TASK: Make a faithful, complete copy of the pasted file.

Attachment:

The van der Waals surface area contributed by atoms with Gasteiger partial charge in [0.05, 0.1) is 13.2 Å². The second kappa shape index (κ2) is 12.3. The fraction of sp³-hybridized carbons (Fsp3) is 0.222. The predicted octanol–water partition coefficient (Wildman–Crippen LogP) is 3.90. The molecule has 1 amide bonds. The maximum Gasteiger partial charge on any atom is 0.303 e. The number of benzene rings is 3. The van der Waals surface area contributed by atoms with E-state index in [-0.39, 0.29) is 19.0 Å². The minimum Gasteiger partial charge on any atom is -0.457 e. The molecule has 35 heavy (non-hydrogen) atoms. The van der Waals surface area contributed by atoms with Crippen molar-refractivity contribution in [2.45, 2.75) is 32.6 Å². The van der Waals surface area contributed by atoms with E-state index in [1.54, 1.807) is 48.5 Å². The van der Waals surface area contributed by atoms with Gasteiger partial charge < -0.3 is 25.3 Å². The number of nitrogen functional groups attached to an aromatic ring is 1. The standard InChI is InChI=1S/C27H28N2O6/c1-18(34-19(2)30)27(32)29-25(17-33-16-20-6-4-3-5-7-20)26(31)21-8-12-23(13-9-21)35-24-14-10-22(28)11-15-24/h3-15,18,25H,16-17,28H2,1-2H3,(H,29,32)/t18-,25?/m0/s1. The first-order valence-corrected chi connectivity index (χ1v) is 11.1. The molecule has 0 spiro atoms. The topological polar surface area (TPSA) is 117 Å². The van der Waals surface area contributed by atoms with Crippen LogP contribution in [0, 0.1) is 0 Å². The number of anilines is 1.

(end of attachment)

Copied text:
The van der Waals surface area contributed by atoms with Gasteiger partial charge in [0.05, 0.1) is 13.2 Å². The second kappa shape index (κ2) is 12.3. The fraction of sp³-hybridized carbons (Fsp3) is 0.222. The predicted octanol–water partition coefficient (Wildman–Crippen LogP) is 3.90. The molecule has 1 amide bonds. The maximum Gasteiger partial charge on any atom is 0.303 e. The number of benzene rings is 3. The van der Waals surface area contributed by atoms with E-state index in [-0.39, 0.29) is 19.0 Å². The minimum Gasteiger partial charge on any atom is -0.457 e. The molecule has 35 heavy (non-hydrogen) atoms. The van der Waals surface area contributed by atoms with Crippen molar-refractivity contribution in [2.45, 2.75) is 32.6 Å². The van der Waals surface area contributed by atoms with E-state index in [1.54, 1.807) is 48.5 Å². The van der Waals surface area contributed by atoms with Gasteiger partial charge < -0.3 is 25.3 Å². The number of nitrogen functional groups attached to an aromatic ring is 1. The standard InChI is InChI=1S/C27H28N2O6/c1-18(34-19(2)30)27(32)29-25(17-33-16-20-6-4-3-5-7-20)26(31)21-8-12-23(13-9-21)35-24-14-10-22(28)11-15-24/h3-15,18,25H,16-17,28H2,1-2H3,(H,29,32)/t18-,25?/m0/s1. The first-order valence-corrected chi connectivity index (χ1v) is 11.1. The molecule has 0 spiro atoms. The topological polar surface area (TPSA) is 117 Å². The van der Waals surface area contributed by atoms with Crippen LogP contribution in [0, 0.1) is 0 Å². The number of anilines is 1.